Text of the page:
Delco judge temporarily pauses county health inspections after eight townships push back

Eight townships — Springfield, Tinicum, Ridley, Upper Chichester, Aston, Darby, Marple, and Middletown — have joined forces to be exempt from county health inspections.

People stand outside of a building with a banner that reads,

File photo: A Yeadon COVID-19 vaccine site has become the headquarters for the new Delaware County Public Health department. (Kenny Cooper/WHYY)

Got a question about life in Philly’s suburbs? Our suburban reporters want to hear from you! Ask us a question or send an idea for a story you think we should cover.

The Delaware County Health Department is still in its infancy, however, the new government body is already receiving pushback from municipalities that feel it has overstepped its boundaries.

Eight townships — Springfield, Tinicum, Ridley, Upper Chichester, Aston, Darby, Marple, and Middletown — have coalesced in an attempt to block the county from performing health inspections in their jurisdictions. The municipalities argue that their own local departments already have the capacity to do it on their own.

“What we hope to accomplish is that we do not want to join into the county health department, at least insofar as all the restaurant inspections and other types of inspections that the county wants to centralize into one,” said Jim Byrne, solicitor for Springfield Township.

  • WHYY thanks our sponsors — become a WHYY sponsor

Delaware County Court of Common Pleas Judge Spiros Angelos issued a preliminary injunction in favor of the townships on April 21 that halts Delco’s health department from conducting environmental health inspections and licensing food establishments, food stores, public and parochial schools, and public swimming pools in those areas.

“We all have our own health department and our own zoning and code and other departments that are perfectly capable of doing the job and have been doing the job for years. And we think we can do a better job with our local folks being closer to them in terms of distance, response time, and we just think that that’s just better for the taxpayers of each of the towns,” Byrne said.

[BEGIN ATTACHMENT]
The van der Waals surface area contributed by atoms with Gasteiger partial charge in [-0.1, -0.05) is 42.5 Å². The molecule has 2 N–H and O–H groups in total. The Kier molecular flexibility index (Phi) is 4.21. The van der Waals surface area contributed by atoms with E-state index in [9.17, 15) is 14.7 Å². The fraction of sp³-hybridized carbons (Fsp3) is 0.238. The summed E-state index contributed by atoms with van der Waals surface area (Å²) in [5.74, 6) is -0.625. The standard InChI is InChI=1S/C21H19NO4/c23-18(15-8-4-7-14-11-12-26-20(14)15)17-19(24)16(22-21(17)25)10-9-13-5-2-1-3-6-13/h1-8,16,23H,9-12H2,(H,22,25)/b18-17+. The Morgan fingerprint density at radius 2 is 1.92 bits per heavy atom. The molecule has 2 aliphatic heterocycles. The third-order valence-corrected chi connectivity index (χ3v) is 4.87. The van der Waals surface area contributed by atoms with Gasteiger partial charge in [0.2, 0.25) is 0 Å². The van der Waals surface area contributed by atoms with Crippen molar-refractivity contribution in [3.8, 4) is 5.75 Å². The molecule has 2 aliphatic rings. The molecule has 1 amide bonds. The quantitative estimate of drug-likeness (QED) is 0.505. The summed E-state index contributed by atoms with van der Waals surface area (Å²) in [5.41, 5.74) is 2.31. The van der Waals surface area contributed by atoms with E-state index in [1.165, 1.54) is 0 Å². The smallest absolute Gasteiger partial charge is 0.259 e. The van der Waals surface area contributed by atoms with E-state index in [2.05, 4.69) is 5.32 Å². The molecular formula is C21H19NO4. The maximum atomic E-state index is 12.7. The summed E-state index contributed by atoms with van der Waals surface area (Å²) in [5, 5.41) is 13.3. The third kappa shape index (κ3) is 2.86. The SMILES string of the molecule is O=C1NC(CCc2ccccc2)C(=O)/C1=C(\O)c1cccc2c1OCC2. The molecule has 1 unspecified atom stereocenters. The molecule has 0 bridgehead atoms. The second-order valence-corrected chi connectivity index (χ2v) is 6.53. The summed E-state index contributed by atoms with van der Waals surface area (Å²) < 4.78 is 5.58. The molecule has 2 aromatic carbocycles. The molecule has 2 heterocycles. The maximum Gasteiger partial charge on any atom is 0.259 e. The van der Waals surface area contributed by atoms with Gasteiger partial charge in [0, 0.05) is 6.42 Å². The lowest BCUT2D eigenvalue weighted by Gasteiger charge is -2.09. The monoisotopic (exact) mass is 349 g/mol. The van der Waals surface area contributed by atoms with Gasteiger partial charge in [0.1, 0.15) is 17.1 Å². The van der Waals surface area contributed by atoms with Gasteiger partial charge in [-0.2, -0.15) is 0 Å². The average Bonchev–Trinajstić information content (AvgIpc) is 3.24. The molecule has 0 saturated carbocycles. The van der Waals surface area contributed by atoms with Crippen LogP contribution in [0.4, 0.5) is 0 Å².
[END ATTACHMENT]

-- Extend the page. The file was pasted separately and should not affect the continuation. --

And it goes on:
In the order, Spiros cited the eight petitioners having certified Commonwealth of Pennsylvania health inspectors as the basis for the preliminary injunction.

A county spokesperson expressed that the recent ruling was simply a bump in the road in an emailed statement.

  • WHYY thanks our sponsors — become a WHYY sponsor

“While this is unfortunate, the Health Department will continue to fully serve all other portions of the County, and respond to specific inquiries from residents of all townships. The County looks forward to the completion of the legal hearing, and the judge’s ruling on the merits,” the statement read.

Seven of the townships filed the initial complaint in December, just months before the health department even came to be. Middletown Township later joined in on the suit.

Spiros has scheduled the final hearing for the case on May 25.

Get daily updates from WHYY News!

WHYY is your source for fact-based, in-depth journalism and information. As a nonprofit organization, we rely on financial support from readers like you. Please give today.

Want a digest of WHYY’s programs, events & stories? Sign up for our weekly newsletter.

Together we can reach 100% of WHYY’s fiscal year goal